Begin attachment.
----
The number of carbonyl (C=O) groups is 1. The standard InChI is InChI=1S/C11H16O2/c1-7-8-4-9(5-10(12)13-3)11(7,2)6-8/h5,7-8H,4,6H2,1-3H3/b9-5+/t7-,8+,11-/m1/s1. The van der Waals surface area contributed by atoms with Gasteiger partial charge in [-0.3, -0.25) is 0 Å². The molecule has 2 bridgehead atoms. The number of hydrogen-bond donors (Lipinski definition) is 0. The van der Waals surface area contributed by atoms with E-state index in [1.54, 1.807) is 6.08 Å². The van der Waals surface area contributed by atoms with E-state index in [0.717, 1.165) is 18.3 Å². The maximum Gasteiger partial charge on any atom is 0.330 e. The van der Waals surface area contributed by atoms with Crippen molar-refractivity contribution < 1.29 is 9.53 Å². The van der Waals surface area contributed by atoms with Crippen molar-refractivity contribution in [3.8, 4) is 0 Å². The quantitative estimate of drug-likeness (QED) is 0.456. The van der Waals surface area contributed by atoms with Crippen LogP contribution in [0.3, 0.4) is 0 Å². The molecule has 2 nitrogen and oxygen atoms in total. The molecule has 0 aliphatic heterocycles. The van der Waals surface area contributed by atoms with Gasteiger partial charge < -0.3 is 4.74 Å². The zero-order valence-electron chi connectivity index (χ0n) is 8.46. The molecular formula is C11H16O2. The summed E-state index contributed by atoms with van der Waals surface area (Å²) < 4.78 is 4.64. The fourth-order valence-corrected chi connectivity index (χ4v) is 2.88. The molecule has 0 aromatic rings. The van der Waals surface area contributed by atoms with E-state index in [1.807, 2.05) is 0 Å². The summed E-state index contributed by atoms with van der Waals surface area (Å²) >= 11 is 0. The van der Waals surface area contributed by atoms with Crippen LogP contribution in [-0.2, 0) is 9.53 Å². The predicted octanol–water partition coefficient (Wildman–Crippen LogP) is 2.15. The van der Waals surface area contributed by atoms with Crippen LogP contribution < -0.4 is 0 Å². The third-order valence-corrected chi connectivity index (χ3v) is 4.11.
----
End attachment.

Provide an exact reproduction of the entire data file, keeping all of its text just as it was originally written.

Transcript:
The number of carbonyl (C=O) groups is 1. The standard InChI is InChI=1S/C11H16O2/c1-7-8-4-9(5-10(12)13-3)11(7,2)6-8/h5,7-8H,4,6H2,1-3H3/b9-5+/t7-,8+,11-/m1/s1. The van der Waals surface area contributed by atoms with Gasteiger partial charge in [-0.3, -0.25) is 0 Å². The molecule has 2 bridgehead atoms. The number of hydrogen-bond donors (Lipinski definition) is 0. The van der Waals surface area contributed by atoms with E-state index in [1.54, 1.807) is 6.08 Å². The van der Waals surface area contributed by atoms with E-state index in [0.717, 1.165) is 18.3 Å². The maximum Gasteiger partial charge on any atom is 0.330 e. The van der Waals surface area contributed by atoms with Crippen molar-refractivity contribution < 1.29 is 9.53 Å². The van der Waals surface area contributed by atoms with Crippen molar-refractivity contribution in [3.8, 4) is 0 Å². The quantitative estimate of drug-likeness (QED) is 0.456. The van der Waals surface area contributed by atoms with Crippen LogP contribution in [0.3, 0.4) is 0 Å². The molecule has 2 nitrogen and oxygen atoms in total. The molecule has 0 aliphatic heterocycles. The van der Waals surface area contributed by atoms with Gasteiger partial charge < -0.3 is 4.74 Å². The zero-order valence-electron chi connectivity index (χ0n) is 8.46. The molecular formula is C11H16O2. The summed E-state index contributed by atoms with van der Waals surface area (Å²) < 4.78 is 4.64. The fourth-order valence-corrected chi connectivity index (χ4v) is 2.88. The molecule has 0 aromatic rings. The van der Waals surface area contributed by atoms with E-state index in [1.807, 2.05) is 0 Å². The summed E-state index contributed by atoms with van der Waals surface area (Å²) >= 11 is 0. The van der Waals surface area contributed by atoms with Crippen LogP contribution in [-0.2, 0) is 9.53 Å². The predicted octanol–water partition coefficient (Wildman–Crippen LogP) is 2.15. The van der Waals surface area contributed by atoms with Crippen LogP contribution < -0.4 is 0 Å². The third-order valence-corrected chi connectivity index (χ3v) is 4.11.